Vol. 10 No. 9 October 2002 
Critical Conditions
by Barbara Quint 
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Socrates once stated that his greatest claim to wisdom was that he did not think that he knew what he did not know. The prime wisdom to Socrates was the critical eye, the cautious and even skeptical examination of all knowledge and especially any knowledge one was cocky enough to claim to possess.

Sounds like Socrates would have made a good information professional. But could he have made a living in the 21st century?

According to a Gartner DataQuest report, sometime last April, the one billionth personal computer was sold. Gartner forecasts that we should expect to hear of the sale of the 2 billionth computer in 6 years. The leading tool to handle knowledge has become a mass-medium product and online information has followed suit.

As generalists, information professionals pride themselves on having the critical eye, on inspecting and evaluating their sources of knowledge, on educating clients to distrust unexamined claims of expertise. Unfortunately, with the Web turning information into a liquid commodity that flows like water from a tap into every home and office, people no longer look to information professionals to provide information in bulk. What they want from an info pro are answers, final, complete, authoritative. What they want from us now is pertinent, decisive, final Truth. 

"Houston, we have a problem." 

As a profession, we claim that we can handle any information request in any field from anybody, but we can only make that generalist claim because of our skills in critiquing sources and data. We do not delude ourselves that we will always have sufficient personal knowledge of every subject that a client could need. We do assert that we can find information on any subject and then judge its general value. We also claim that we can work with clients until together we can make sure that the material we have found covers all the necessary points that the client needs. But on no account will we allow the client to trust information more than its inherent worth or the client's individual requirements would warrant.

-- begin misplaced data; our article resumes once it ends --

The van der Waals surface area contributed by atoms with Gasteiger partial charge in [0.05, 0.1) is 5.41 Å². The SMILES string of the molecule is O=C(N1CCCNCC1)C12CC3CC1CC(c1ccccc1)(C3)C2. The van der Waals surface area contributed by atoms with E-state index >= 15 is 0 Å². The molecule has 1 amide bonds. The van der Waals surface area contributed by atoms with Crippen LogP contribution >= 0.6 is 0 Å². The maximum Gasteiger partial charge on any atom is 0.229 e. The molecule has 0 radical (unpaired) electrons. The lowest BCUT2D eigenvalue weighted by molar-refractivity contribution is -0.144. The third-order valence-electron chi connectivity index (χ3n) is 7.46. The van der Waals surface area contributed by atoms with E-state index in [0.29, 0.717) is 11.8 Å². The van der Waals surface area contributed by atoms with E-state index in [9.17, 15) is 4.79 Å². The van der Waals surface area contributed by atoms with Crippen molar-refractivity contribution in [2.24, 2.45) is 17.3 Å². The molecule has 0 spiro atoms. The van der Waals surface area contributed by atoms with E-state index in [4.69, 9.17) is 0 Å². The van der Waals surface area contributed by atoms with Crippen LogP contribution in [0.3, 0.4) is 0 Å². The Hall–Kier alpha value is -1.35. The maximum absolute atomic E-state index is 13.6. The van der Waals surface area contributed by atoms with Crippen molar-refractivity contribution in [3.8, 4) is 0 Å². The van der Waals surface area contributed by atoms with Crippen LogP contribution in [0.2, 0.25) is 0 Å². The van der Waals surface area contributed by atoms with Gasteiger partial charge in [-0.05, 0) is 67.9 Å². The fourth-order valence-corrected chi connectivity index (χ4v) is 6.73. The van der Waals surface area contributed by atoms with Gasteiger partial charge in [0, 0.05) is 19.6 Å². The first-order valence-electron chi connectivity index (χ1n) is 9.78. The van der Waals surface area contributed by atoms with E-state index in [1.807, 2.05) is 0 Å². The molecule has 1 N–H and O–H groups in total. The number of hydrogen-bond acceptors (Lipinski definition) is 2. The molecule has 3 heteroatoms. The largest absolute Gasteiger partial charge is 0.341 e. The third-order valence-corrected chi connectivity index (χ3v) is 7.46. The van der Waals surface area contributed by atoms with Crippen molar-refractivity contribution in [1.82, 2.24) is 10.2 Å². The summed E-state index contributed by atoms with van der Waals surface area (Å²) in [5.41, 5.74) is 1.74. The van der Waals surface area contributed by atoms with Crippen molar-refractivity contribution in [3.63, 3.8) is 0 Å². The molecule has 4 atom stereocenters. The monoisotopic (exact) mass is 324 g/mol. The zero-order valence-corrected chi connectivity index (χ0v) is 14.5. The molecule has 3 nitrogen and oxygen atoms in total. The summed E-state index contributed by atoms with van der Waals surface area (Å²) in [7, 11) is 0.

Unfortunately, the market for this cautious, meticulous approach to handling information has dried up and it looks like the drought years have only begun to wither our professional futures. People are drowning in information. What they want are answers answers upon which they can make quick and effective decisions.

So now what? As usual, the October issue of Searcher focuses on technologies. More and more, technologically advanced information products and services focus on just that approach the Answer. However, as several articles demonstrate, technological advances in delivering information relevant and sufficient to serve client needs workbest when information professionals assume the driver's seat. We need to direct the tools, to design the services, to monitor their performance, and most of all to make sure that the clients' interests and needs remain the only criteria of success.

All information professionals need to keep current with new technological developments. We need to acquire new skills and to structure our jobs so that we have the time and resources to acquire more. In many cases, we need to hire missing skills. We should expect to employ professionals outside of our own field throughout our careers. However, although we must pursue Answers to survive as a profession, we should never forget our obligation as a profession to educate clients to distrust any source of information they have not tested rigorously including us.

Barbara Quint's e-mail address is
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